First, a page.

Whither marriage?  May 15, 2007
Blankenhorn, the famous author of "Fatherless America" returns to the subject of marriage again in this book. What spurred him to write this wa when he was challenged by a friend about same sex marriage.

We do seem to be in the middle of vast changes to marriage. In 1950, when the changes really began, there were a few warning studies showing that divorce harmed the children involved. However, psychologists suggested that the damage might be due to societal disapproval of divorce.

Well, we now have not thousands, or hundreds of thousands, but millions of studies showing that children are damaged when they are not raised by their two biological parents. Whether we are talking about the poorest country in Africa, or a country like Greenland, where marriage has practically vanished, the studies keep showing the same grim reality: children do better when raised by their biological mother and father. Period.

Statistically, children of divorced parents have greater difficulty with school, show more emotional problems throughout their lives, and are more likely to have problems with drugs and sex. Yet even these children do better, statistically, than children whose parents have never married. And, at the bottom of the barrel, the worst damage occurs with blended families, typically, when a divorced mother marries a second husband. The statistics on these families make for grim reading.

We are talking about a catastrophic situation for millions and millions of children. What is to be done?

In the middle of this tragedy talk about making the bonds of marriage even looser seems sure to harm, not help. What is urgently needed in a national debate on the subject of marriage and children. What seems silly is the focus upon same sex marriage at this time.

Blankenhorn, who seems to want to allow gays to marry, is forced, in the end, to take a stand against it. There are simply too many factors, legal and social, that line up against it.

This is a very troubling book. Anyone interested in the subject of marriage today will also want to read "The Abolition of Marriage" which is invaluable for its research. And don't forget to pick up "Fatherless America" as well.
Table of Contents Below  Apr 11, 2007
Some in the blogosphere have wanted to see the table of contents for The Future of Marriage. Since the publisher hasn't yet supplied the images for this site's preview pages, here is the table of contents:
1. What Is Marriage? 1
2. Prehistory 11
3. The River Valley 23
4. The Trobriand Islands 41
5. What Marriage Is 69
6. Deinstitutionalize Marriage? 127
7. Goods in Conflict 171
8. Determining Marriage's fate 213
Appendix: Topics in the Anthropology of Kinship 247
Acknowledgements 263
Notes 265
Index 317

(Full disclosure, I helped the author with some edits, and I am employed by his organization.)
Same Sex Marriage is About Marriage, Not About Gay People  Apr 9, 2007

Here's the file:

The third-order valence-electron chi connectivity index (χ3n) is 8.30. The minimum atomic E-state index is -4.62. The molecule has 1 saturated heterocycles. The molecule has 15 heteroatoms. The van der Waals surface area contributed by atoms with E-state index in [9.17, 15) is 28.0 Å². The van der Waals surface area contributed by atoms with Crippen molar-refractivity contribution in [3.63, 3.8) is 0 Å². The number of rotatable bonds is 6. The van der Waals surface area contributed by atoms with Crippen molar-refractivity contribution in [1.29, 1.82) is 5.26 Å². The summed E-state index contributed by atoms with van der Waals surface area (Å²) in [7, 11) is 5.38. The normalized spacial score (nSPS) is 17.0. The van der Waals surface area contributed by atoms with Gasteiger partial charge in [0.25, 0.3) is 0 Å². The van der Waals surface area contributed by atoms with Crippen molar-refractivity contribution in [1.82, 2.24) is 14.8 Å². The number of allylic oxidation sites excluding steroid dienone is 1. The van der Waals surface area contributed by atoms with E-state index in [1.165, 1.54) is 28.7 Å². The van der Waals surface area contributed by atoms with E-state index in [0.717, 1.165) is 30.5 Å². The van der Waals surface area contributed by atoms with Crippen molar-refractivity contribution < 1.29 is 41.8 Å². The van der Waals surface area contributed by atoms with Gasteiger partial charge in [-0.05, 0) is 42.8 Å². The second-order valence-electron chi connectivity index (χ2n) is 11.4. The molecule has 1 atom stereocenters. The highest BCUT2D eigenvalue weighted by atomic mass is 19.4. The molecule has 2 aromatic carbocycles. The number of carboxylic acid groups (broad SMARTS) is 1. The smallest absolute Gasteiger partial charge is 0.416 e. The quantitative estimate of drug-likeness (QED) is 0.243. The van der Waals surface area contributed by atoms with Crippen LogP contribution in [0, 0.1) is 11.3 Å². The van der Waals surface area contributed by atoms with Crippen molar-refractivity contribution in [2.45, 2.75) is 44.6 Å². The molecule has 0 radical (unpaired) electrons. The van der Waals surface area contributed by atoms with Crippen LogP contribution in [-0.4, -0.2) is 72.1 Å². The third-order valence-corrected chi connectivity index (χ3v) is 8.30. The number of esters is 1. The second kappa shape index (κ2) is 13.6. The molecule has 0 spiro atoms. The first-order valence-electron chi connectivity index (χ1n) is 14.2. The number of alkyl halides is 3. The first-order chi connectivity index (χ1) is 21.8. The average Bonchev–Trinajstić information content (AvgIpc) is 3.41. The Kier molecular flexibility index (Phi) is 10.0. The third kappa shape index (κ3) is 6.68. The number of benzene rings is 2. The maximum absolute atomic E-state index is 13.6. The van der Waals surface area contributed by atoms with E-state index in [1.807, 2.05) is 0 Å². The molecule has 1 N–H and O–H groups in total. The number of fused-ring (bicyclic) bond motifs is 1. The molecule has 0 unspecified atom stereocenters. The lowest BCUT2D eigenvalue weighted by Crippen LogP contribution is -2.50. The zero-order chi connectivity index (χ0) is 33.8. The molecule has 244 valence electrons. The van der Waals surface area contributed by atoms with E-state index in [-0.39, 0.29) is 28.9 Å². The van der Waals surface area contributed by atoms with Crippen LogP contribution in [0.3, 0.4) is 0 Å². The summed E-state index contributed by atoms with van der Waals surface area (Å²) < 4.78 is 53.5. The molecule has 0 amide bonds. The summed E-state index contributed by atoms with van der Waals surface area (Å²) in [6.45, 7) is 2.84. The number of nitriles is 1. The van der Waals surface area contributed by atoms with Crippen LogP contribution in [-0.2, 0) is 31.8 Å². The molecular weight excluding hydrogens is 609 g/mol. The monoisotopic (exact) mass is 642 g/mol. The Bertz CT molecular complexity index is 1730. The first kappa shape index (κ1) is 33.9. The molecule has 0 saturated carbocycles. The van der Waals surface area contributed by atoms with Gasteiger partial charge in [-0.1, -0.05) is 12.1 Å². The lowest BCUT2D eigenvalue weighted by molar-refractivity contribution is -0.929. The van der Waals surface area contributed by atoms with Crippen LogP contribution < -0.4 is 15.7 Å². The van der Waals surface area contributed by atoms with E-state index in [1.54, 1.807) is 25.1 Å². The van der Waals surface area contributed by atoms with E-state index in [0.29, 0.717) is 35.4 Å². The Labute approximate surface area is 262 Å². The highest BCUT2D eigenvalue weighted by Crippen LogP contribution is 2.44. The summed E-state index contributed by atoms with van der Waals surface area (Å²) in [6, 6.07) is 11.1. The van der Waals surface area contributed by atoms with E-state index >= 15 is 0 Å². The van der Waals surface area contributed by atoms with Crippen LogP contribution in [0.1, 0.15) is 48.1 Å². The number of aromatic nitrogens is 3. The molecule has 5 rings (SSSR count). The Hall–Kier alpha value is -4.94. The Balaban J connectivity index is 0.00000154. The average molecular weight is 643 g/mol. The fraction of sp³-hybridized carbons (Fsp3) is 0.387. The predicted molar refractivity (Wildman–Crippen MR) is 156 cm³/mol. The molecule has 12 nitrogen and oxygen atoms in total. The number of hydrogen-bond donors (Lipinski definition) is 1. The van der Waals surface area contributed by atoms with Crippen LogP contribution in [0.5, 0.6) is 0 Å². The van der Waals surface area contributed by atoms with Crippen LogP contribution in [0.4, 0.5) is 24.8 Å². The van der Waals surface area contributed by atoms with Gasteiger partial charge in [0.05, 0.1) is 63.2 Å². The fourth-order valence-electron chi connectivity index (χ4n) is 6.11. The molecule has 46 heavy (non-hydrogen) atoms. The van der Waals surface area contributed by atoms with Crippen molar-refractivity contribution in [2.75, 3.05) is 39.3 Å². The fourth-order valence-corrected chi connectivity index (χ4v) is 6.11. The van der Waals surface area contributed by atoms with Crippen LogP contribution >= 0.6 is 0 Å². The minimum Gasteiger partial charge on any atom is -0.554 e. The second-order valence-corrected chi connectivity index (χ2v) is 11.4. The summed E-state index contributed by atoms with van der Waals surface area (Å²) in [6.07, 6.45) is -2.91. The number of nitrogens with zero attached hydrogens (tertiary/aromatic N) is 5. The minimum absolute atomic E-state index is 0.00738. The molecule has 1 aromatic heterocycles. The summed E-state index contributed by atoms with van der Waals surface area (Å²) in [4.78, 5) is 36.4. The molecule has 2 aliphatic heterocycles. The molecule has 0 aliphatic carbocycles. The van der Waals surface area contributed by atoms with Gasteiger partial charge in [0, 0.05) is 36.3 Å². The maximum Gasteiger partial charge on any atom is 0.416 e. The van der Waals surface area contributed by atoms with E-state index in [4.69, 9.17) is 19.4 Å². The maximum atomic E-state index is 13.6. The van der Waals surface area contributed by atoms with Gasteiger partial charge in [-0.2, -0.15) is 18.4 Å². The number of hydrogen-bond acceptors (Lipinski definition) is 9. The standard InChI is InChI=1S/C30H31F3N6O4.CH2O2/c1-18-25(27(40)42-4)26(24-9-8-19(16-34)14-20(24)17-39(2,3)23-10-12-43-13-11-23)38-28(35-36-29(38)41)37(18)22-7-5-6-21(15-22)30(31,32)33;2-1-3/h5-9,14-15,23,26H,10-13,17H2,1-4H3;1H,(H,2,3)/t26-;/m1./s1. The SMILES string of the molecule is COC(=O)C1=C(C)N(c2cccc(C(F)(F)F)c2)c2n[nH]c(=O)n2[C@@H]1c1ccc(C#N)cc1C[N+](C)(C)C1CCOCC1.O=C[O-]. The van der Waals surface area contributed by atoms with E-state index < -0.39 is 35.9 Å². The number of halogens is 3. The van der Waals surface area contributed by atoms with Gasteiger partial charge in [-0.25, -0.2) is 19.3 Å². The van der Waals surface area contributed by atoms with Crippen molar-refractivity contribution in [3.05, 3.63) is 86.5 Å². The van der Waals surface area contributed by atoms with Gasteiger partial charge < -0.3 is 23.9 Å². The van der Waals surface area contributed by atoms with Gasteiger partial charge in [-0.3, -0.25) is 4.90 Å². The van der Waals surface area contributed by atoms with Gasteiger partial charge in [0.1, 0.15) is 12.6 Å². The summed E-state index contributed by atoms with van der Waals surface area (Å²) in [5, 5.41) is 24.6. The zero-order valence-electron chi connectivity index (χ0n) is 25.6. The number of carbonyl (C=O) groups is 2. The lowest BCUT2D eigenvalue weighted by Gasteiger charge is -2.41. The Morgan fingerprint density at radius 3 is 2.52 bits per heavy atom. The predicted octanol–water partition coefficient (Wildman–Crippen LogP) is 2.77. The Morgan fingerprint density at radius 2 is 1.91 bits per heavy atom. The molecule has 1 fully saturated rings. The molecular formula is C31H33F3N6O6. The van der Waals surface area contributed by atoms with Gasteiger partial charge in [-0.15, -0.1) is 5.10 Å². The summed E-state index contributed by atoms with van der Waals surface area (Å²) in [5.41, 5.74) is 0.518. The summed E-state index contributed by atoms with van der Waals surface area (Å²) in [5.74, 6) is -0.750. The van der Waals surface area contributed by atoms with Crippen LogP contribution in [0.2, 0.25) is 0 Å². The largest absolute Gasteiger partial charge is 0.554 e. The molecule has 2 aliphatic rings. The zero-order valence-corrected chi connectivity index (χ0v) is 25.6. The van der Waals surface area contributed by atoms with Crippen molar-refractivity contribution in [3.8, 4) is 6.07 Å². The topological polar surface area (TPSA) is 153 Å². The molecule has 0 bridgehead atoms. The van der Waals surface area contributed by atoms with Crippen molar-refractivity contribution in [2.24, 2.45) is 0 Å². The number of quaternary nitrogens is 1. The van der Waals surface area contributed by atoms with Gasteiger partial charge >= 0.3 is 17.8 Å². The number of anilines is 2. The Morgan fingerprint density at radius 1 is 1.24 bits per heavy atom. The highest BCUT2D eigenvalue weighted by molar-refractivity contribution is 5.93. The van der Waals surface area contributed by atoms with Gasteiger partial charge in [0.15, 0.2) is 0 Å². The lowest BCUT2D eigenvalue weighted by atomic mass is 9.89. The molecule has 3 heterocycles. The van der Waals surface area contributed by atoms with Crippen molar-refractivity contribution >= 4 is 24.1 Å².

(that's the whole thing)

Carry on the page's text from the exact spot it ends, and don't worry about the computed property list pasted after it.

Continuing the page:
David Blankenhorn's important new book, The Future of Marriage makes clear that the social issue of our time is not whether marriage will be "expanded" to include same sex couples. The real issue is whether marriage as an institution will be so emptied of meaning that it becomes a gender neutral institution, rather than the premier gender-based institution of society. This isn't fundamentally about gay people. The issue is marriage: what marriage is, and what it does for society. Blankenhorn argues convincingly that gender-neutral marriage, (which is what same sex marriage will create) can not perform the social functions that marriage universally performs: marriage attaches children with their fathers and mothers and fathers to each other.
Even in societies that tolerate pre-marital sex, permit polygamy, or take a relaxed approach to divorce, the basic idea of marriage across time and cultures does not change: for every child, a mother and a father. Human societies strive to have children affiliated with both their biological parents. The mother and child unit has universally been considered incomplete, and the sociological position of the father considered indispensable. Universally, that is, up until the last generation in modern western societies.

The public opinion-making elites of this country have pretty much decided that same sex marriage is a moral imperative.That is why you have heard so little about David Blankenhorn's new book, The Future of Marriage. Even the human interest story in USA Today was about David, and not his ideas. Blankenhorn makes a reasoned case, independent of any religious belief, for marriage as intrinsically a union between opposite sex couples. No one can read this book and believe that only the ignorant or spiteful oppose same sex marriage. An honest engagement with the arguments of this book reveals sophisticated and compelling arguments in favor of marriage.

Whether you are convinced by Blankenhorn's arguments or not, the arguments deserve to be considered. The elites hope to kill this book by ignoring it. Don't let them. Buy the book. Read it. Share it with others. We need to have an honest discussion about the meaning and The Future of Marriage.